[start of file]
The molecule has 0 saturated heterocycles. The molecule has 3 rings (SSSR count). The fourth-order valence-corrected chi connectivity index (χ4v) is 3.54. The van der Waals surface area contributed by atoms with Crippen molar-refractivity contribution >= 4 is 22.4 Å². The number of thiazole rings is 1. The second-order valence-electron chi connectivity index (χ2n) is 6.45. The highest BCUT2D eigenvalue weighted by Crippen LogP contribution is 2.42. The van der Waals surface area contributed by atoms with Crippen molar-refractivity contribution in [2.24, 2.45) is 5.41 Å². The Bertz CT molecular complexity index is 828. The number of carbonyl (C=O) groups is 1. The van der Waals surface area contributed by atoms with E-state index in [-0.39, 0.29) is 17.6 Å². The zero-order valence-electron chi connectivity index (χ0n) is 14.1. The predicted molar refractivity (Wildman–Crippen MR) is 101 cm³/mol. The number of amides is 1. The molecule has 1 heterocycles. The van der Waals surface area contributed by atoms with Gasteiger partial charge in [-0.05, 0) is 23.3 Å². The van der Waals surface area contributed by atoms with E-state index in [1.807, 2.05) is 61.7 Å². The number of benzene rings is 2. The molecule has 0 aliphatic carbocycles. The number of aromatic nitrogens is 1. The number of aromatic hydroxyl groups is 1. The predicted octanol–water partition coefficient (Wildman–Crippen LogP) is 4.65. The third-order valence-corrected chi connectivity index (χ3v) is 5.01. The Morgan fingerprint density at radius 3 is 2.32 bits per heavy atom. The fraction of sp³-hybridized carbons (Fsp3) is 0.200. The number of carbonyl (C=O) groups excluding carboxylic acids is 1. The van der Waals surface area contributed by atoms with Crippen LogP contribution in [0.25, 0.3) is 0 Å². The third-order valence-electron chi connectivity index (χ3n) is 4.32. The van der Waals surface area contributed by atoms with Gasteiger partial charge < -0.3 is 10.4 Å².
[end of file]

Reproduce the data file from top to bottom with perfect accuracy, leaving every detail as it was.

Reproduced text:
The molecule has 0 saturated heterocycles. The molecule has 3 rings (SSSR count). The fourth-order valence-corrected chi connectivity index (χ4v) is 3.54. The van der Waals surface area contributed by atoms with Crippen molar-refractivity contribution >= 4 is 22.4 Å². The number of thiazole rings is 1. The second-order valence-electron chi connectivity index (χ2n) is 6.45. The highest BCUT2D eigenvalue weighted by Crippen LogP contribution is 2.42. The van der Waals surface area contributed by atoms with Crippen molar-refractivity contribution in [2.24, 2.45) is 5.41 Å². The Bertz CT molecular complexity index is 828. The number of carbonyl (C=O) groups is 1. The van der Waals surface area contributed by atoms with E-state index in [-0.39, 0.29) is 17.6 Å². The zero-order valence-electron chi connectivity index (χ0n) is 14.1. The predicted molar refractivity (Wildman–Crippen MR) is 101 cm³/mol. The number of amides is 1. The molecule has 1 heterocycles. The van der Waals surface area contributed by atoms with Gasteiger partial charge in [-0.05, 0) is 23.3 Å². The van der Waals surface area contributed by atoms with E-state index in [1.807, 2.05) is 61.7 Å². The number of benzene rings is 2. The molecule has 0 aliphatic carbocycles. The number of aromatic nitrogens is 1. The number of aromatic hydroxyl groups is 1. The predicted octanol–water partition coefficient (Wildman–Crippen LogP) is 4.65. The third-order valence-corrected chi connectivity index (χ3v) is 5.01. The Morgan fingerprint density at radius 3 is 2.32 bits per heavy atom. The fraction of sp³-hybridized carbons (Fsp3) is 0.200. The number of carbonyl (C=O) groups excluding carboxylic acids is 1. The van der Waals surface area contributed by atoms with Crippen LogP contribution in [0.25, 0.3) is 0 Å². The third-order valence-electron chi connectivity index (χ3n) is 4.32. The van der Waals surface area contributed by atoms with Gasteiger partial charge < -0.3 is 10.4 Å².